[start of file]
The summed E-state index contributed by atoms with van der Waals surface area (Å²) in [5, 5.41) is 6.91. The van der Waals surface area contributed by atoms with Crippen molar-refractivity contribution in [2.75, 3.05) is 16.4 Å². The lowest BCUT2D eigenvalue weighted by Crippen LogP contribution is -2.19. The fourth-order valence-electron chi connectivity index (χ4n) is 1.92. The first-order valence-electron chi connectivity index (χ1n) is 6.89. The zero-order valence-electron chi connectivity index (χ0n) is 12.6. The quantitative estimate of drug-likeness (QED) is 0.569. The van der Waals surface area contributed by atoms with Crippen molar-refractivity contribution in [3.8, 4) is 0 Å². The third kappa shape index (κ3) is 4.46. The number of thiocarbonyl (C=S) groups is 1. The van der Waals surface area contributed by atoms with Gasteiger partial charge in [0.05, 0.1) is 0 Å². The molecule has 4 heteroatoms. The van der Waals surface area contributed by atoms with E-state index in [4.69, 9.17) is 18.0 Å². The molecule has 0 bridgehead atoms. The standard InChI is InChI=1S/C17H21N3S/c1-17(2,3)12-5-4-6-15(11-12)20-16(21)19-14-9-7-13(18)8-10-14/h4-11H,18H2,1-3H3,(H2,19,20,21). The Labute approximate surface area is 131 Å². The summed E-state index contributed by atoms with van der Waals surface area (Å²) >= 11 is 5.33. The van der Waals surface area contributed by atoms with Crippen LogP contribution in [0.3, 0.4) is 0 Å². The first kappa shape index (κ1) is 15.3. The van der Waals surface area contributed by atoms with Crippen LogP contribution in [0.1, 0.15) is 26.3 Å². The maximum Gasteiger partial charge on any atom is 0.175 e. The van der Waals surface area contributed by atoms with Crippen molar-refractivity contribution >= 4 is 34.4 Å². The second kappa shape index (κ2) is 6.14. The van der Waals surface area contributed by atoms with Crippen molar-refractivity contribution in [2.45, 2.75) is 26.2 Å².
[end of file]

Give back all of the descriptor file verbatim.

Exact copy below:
The summed E-state index contributed by atoms with van der Waals surface area (Å²) in [5, 5.41) is 6.91. The van der Waals surface area contributed by atoms with Crippen molar-refractivity contribution in [2.75, 3.05) is 16.4 Å². The lowest BCUT2D eigenvalue weighted by Crippen LogP contribution is -2.19. The fourth-order valence-electron chi connectivity index (χ4n) is 1.92. The first-order valence-electron chi connectivity index (χ1n) is 6.89. The zero-order valence-electron chi connectivity index (χ0n) is 12.6. The quantitative estimate of drug-likeness (QED) is 0.569. The van der Waals surface area contributed by atoms with Crippen molar-refractivity contribution in [3.8, 4) is 0 Å². The third kappa shape index (κ3) is 4.46. The number of thiocarbonyl (C=S) groups is 1. The van der Waals surface area contributed by atoms with Gasteiger partial charge in [0.05, 0.1) is 0 Å². The molecule has 4 heteroatoms. The van der Waals surface area contributed by atoms with E-state index in [4.69, 9.17) is 18.0 Å². The molecule has 0 bridgehead atoms. The standard InChI is InChI=1S/C17H21N3S/c1-17(2,3)12-5-4-6-15(11-12)20-16(21)19-14-9-7-13(18)8-10-14/h4-11H,18H2,1-3H3,(H2,19,20,21). The Labute approximate surface area is 131 Å². The summed E-state index contributed by atoms with van der Waals surface area (Å²) >= 11 is 5.33. The van der Waals surface area contributed by atoms with Crippen LogP contribution in [0.3, 0.4) is 0 Å². The first kappa shape index (κ1) is 15.3. The van der Waals surface area contributed by atoms with Crippen LogP contribution in [0.1, 0.15) is 26.3 Å². The maximum Gasteiger partial charge on any atom is 0.175 e. The van der Waals surface area contributed by atoms with Crippen molar-refractivity contribution >= 4 is 34.4 Å². The second kappa shape index (κ2) is 6.14. The van der Waals surface area contributed by atoms with Crippen molar-refractivity contribution in [2.45, 2.75) is 26.2 Å².